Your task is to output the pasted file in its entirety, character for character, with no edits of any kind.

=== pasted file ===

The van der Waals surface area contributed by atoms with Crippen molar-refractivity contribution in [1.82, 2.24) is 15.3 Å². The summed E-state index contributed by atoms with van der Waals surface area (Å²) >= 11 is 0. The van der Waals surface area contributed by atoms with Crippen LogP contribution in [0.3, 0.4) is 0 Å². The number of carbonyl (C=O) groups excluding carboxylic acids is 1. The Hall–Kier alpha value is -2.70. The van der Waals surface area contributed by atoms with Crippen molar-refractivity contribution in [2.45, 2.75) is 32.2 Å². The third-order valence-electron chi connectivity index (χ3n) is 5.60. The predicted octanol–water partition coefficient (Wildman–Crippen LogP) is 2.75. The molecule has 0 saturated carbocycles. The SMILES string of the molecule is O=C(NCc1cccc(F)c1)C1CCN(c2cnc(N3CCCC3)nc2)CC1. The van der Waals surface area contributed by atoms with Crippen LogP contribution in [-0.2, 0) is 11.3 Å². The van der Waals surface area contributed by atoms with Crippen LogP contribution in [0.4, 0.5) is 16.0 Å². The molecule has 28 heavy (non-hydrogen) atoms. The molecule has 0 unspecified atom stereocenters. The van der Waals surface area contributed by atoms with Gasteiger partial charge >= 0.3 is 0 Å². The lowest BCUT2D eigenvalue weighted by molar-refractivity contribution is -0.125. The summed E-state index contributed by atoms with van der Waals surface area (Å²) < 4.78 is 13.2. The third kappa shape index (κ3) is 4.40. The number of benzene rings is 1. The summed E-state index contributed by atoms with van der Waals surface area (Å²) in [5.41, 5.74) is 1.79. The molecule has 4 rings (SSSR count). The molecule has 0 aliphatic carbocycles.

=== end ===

The van der Waals surface area contributed by atoms with Crippen molar-refractivity contribution in [1.82, 2.24) is 15.3 Å². The summed E-state index contributed by atoms with van der Waals surface area (Å²) >= 11 is 0. The van der Waals surface area contributed by atoms with Crippen LogP contribution in [0.3, 0.4) is 0 Å². The number of carbonyl (C=O) groups excluding carboxylic acids is 1. The Hall–Kier alpha value is -2.70. The van der Waals surface area contributed by atoms with Crippen molar-refractivity contribution in [2.45, 2.75) is 32.2 Å². The third-order valence-electron chi connectivity index (χ3n) is 5.60. The predicted octanol–water partition coefficient (Wildman–Crippen LogP) is 2.75. The molecule has 0 saturated carbocycles. The SMILES string of the molecule is O=C(NCc1cccc(F)c1)C1CCN(c2cnc(N3CCCC3)nc2)CC1. The van der Waals surface area contributed by atoms with Crippen LogP contribution in [-0.2, 0) is 11.3 Å². The van der Waals surface area contributed by atoms with Crippen LogP contribution in [0.4, 0.5) is 16.0 Å². The molecule has 28 heavy (non-hydrogen) atoms. The molecule has 0 unspecified atom stereocenters. The van der Waals surface area contributed by atoms with Gasteiger partial charge >= 0.3 is 0 Å². The lowest BCUT2D eigenvalue weighted by molar-refractivity contribution is -0.125. The summed E-state index contributed by atoms with van der Waals surface area (Å²) < 4.78 is 13.2. The third kappa shape index (κ3) is 4.40. The number of benzene rings is 1. The summed E-state index contributed by atoms with van der Waals surface area (Å²) in [5.41, 5.74) is 1.79. The molecule has 4 rings (SSSR count). The molecule has 0 aliphatic carbocycles.